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Home Equity Lending Market; Notice of Hearings
[Docket No. OP-1288]

Board of Governors of the Federal Reserve System


Public Hearing; Request for Comment

SUMMARY: Section 158 of the Home Ownership and Equity Protection Act of 1994
(HOEPA)1 directs the Board to hold public hearings periodically on the home equity
lending market and the adequacy of existing regulatory and legislative provisions
(including HOEPA) in protecting the interests of consumers. Consequently, as previously
announced, the Board will hold a hearing on the home equity lending market and invites
the public to attend and to comment on the issues that will be the focus of the hearing.
Additional information about the hearing will be posted to the Board’s website at
DATES: The date of the hearing is June 14, 2007.
Comments. Comments from persons unable to attend the hearing or otherwise wishing to
submit written views on the issues raised in this notice must be received by August 15,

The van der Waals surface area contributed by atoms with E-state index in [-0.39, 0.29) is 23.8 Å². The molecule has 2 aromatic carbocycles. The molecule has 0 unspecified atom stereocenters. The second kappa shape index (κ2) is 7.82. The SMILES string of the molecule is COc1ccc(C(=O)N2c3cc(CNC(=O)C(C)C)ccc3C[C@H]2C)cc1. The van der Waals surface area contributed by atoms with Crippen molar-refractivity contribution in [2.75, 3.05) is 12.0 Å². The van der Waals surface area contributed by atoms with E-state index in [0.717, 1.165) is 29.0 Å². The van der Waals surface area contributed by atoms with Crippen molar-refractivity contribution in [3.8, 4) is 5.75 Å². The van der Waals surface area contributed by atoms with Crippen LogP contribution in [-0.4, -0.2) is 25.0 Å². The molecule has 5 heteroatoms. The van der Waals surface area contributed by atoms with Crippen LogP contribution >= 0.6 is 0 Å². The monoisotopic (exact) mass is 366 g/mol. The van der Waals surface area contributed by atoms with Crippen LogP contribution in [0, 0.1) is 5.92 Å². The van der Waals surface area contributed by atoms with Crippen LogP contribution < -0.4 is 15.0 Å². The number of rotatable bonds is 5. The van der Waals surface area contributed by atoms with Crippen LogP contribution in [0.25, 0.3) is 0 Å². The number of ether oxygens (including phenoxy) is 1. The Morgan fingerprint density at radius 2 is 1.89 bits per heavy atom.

ADDRESSES: The location of the hearing is:
The Federal Reserve Board, 20th and C Streets, N.W., Washington, D.C., 20551, in
the Martin Building, Terrace Level, Dining Room E.
You may submit comments, identified by Docket No. OP-1288, by any of the
following methods:

Agency Web Site: Follow the instructions for
submitting comments at


Federal eRulemaking Portal: Follow the instructions
for submitting comments.


Pub. L. 103-325, 108 Stat. 2160.


E-mail: Include the docket number in the
subject line of the message.


Fax: (202) 452-3819 or (202) 452-3102.


Mail: Address to Jennifer J. Johnson, Secretary, Board of Governors of the Federal
Reserve System, 20th Street and Constitution Avenue, N.W., Washington, D.C.

All public comments will be made available on the Board’s web site at as submitted, unless
modified for technical reasons. Accordingly, comments will not be edited to remove any
identifying or contact information. Public comments may also be viewed electronically or
in paper in Room MP-500 of the Board’s Martin Building (20th and C Streets, N.W.)
between 9:00 a.m. and 5:00 p.m. on weekdays.
FOR FURTHER INFORMATION CONTACT: Kathleen C. Ryan, Counsel, or Paul
Mondor, Attorney, Division of Consumer and Community Affairs, Board of Governors of
the Federal Reserve System, Washington, D.C. 20551, at (202) 452-2412 or (202) 4523667. For users of Telecommunications Device for the Deaf (TDD) only, contact (202)